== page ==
As the premium and out-of-pocket expense approaches zero for participants, more utilization of services will occur. Regardless of whether we pay for Medicaid through taxes or increased premiums due to utilization, participants that qualify for subsidy will not feel the effects of premium increases. The government transferred more of the cost of care for Medicaid and non-Medicaid subsidy participants, which guarantees the cost will rise exponentially and bankrupt the health insurance industry.

The inevitable outcome of increased utilization is predetermined. Every purchaser of health insurance with incomes from 138% up to 400% ($43,560) of FPL will be required to pay up to 9.5% of income towards insurance premiums and out-of-pocket expenses. Everything over that must be subsidized by an employer or the government. How long do proponents of Patient Protection and Affordable Care Act (PPACA) think it will take medical inflation to make that 9.5% as meaningful as a $100 deductible? Remember those? Employers would be wise to move to Defined Contribution model quickly.

3. Support for a rate increase

“We have seen a general decline in the overall health of our membership over time.”… “As existing members continue to age and the prevalence of chronic diseases increases, we expect that this decline will increase over time.”

In my opinion, the volume of claims coming with the aging demographic shift is the Black Swan event for the insurance market and the Nation. In 2014, all rates must be community rated, with the exception of some minor variations for smoking, age and gender. Community rating requirements restrict premiums to no more than a 3:1 difference in rates due to age. The median age of a Baby-Boomer is 58. As they age, the insurance companies will find it increasingly difficult to raise their rates sufficiently to help offset the claims Lifewise is already experiencing. The 3:1 community rating differential will force those over the age of 30 to subsidize the premiums of the aging Baby-Boomers, but there are simply not enough younger working adults to offset the claims. The expected increase in utilization will only amplify this demographic disparity. Actuary Troy Pritchett of Milliman recently stated to the Salt Lake City Tribune that “the young and the healthy could see premium increases up to 135%”. Even if the economy was performing well, I doubt young families will take kindly to the news that their health insurance premiums were going to double. The community rating provision has the potential to set off a generational clash once the expected claims are realized.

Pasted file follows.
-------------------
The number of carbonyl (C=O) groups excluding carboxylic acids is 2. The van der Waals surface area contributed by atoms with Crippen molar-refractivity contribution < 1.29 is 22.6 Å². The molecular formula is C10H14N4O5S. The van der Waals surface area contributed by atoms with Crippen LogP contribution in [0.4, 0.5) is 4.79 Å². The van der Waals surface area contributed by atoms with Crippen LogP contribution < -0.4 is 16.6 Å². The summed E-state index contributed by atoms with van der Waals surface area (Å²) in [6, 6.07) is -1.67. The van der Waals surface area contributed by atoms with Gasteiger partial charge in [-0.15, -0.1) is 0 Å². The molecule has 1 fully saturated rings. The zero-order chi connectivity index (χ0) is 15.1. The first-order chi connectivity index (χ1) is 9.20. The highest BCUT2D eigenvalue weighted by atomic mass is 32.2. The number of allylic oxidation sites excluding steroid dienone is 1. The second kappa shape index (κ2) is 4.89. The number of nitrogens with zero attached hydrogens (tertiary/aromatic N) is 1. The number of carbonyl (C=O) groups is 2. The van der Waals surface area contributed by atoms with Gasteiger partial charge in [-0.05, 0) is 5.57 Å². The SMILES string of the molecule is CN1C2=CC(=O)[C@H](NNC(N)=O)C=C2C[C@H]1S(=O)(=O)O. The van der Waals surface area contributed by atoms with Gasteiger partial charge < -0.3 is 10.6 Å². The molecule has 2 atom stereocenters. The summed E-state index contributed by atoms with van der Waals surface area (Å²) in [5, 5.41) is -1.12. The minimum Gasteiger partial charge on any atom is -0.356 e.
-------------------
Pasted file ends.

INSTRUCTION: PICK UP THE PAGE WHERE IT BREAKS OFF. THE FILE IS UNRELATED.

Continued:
Economic reality for Washington State will soon come just as it has for Massachusetts. Without a $26 billion bailout from the federal government earlier this year, The Bay State’s universal healthcare experiment would already be over.

LifeWise Health Plan of Washington (LifeWise) recently filed an annual rate renewal with the Office of the Insurance Commissioner (OIC), requesting an average rate increase of 22.75% for 2013.” Lifewise is anticipating a $15 million loss this year and the requested increase amount does not include any profit margin for 2013. My guess is that Lifewise will receive some kind of rate increase but not the amount they need to break even. Lifewise is projecting a $70 million loss in 2013 if they do not receive the requested rate increase. The real question is how much of the projected loss will the OIC in Washington State demand LifeWise endure? How long can they lose money before they must be bailed out by taxpayers?

In Conclusion

The entire country now has two glaring examples, Massachusetts and Washington, of what happens when states implement command and control insurance markets. Those insured by a plan in which they do not pay the real cost of the premium (or out of pocket cost) will have no reason to adopt healthier habits nor restraint when seeking care for their worsening conditions. The only outcome is predictable. Claims will outpace premiums until the insurance company will need a bailout and the claims will be paid by all taxpayers in the home state. Or worse, the insurance company will decide to stop losing money and close their doors leaving only one carrier, the Federal Government. Can you hear the Klaxon?